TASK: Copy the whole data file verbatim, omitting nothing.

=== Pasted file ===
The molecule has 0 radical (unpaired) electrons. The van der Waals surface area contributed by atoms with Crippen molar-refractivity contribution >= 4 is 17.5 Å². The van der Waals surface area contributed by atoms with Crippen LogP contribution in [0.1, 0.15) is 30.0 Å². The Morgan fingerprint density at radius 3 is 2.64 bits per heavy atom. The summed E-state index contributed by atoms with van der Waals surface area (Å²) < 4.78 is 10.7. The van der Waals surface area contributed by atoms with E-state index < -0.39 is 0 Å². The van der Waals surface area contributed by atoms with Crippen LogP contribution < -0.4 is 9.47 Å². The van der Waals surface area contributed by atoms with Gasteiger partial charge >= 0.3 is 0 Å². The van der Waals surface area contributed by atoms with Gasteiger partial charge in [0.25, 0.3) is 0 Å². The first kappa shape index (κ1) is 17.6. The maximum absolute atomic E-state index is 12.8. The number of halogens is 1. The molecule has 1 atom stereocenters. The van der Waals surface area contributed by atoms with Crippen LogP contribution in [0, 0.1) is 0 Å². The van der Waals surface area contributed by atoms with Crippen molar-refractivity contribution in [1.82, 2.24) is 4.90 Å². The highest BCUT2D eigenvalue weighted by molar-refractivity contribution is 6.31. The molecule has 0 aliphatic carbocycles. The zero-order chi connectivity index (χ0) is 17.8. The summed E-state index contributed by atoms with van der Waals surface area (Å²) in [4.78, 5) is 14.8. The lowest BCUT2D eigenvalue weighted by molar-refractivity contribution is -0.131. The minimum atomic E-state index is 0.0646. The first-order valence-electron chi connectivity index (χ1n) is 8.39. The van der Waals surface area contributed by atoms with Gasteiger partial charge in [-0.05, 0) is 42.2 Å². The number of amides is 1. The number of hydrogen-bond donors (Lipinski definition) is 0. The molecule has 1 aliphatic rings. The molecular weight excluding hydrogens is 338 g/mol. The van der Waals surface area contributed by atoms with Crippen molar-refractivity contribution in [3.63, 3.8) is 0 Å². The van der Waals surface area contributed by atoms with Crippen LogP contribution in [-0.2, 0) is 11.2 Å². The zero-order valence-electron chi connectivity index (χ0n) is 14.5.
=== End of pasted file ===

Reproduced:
The molecule has 0 radical (unpaired) electrons. The van der Waals surface area contributed by atoms with Crippen molar-refractivity contribution >= 4 is 17.5 Å². The van der Waals surface area contributed by atoms with Crippen LogP contribution in [0.1, 0.15) is 30.0 Å². The Morgan fingerprint density at radius 3 is 2.64 bits per heavy atom. The summed E-state index contributed by atoms with van der Waals surface area (Å²) < 4.78 is 10.7. The van der Waals surface area contributed by atoms with E-state index < -0.39 is 0 Å². The van der Waals surface area contributed by atoms with Crippen LogP contribution < -0.4 is 9.47 Å². The van der Waals surface area contributed by atoms with Gasteiger partial charge >= 0.3 is 0 Å². The van der Waals surface area contributed by atoms with Gasteiger partial charge in [0.25, 0.3) is 0 Å². The first kappa shape index (κ1) is 17.6. The maximum absolute atomic E-state index is 12.8. The number of halogens is 1. The molecule has 1 atom stereocenters. The van der Waals surface area contributed by atoms with Crippen LogP contribution in [0, 0.1) is 0 Å². The van der Waals surface area contributed by atoms with Crippen molar-refractivity contribution in [1.82, 2.24) is 4.90 Å². The highest BCUT2D eigenvalue weighted by molar-refractivity contribution is 6.31. The molecule has 0 aliphatic carbocycles. The zero-order chi connectivity index (χ0) is 17.8. The summed E-state index contributed by atoms with van der Waals surface area (Å²) in [4.78, 5) is 14.8. The lowest BCUT2D eigenvalue weighted by molar-refractivity contribution is -0.131. The minimum atomic E-state index is 0.0646. The first-order valence-electron chi connectivity index (χ1n) is 8.39. The van der Waals surface area contributed by atoms with Gasteiger partial charge in [-0.05, 0) is 42.2 Å². The number of amides is 1. The number of hydrogen-bond donors (Lipinski definition) is 0. The molecule has 1 aliphatic rings. The molecular weight excluding hydrogens is 338 g/mol. The van der Waals surface area contributed by atoms with Crippen molar-refractivity contribution in [3.63, 3.8) is 0 Å². The van der Waals surface area contributed by atoms with Crippen LogP contribution in [-0.2, 0) is 11.2 Å². The zero-order valence-electron chi connectivity index (χ0n) is 14.5.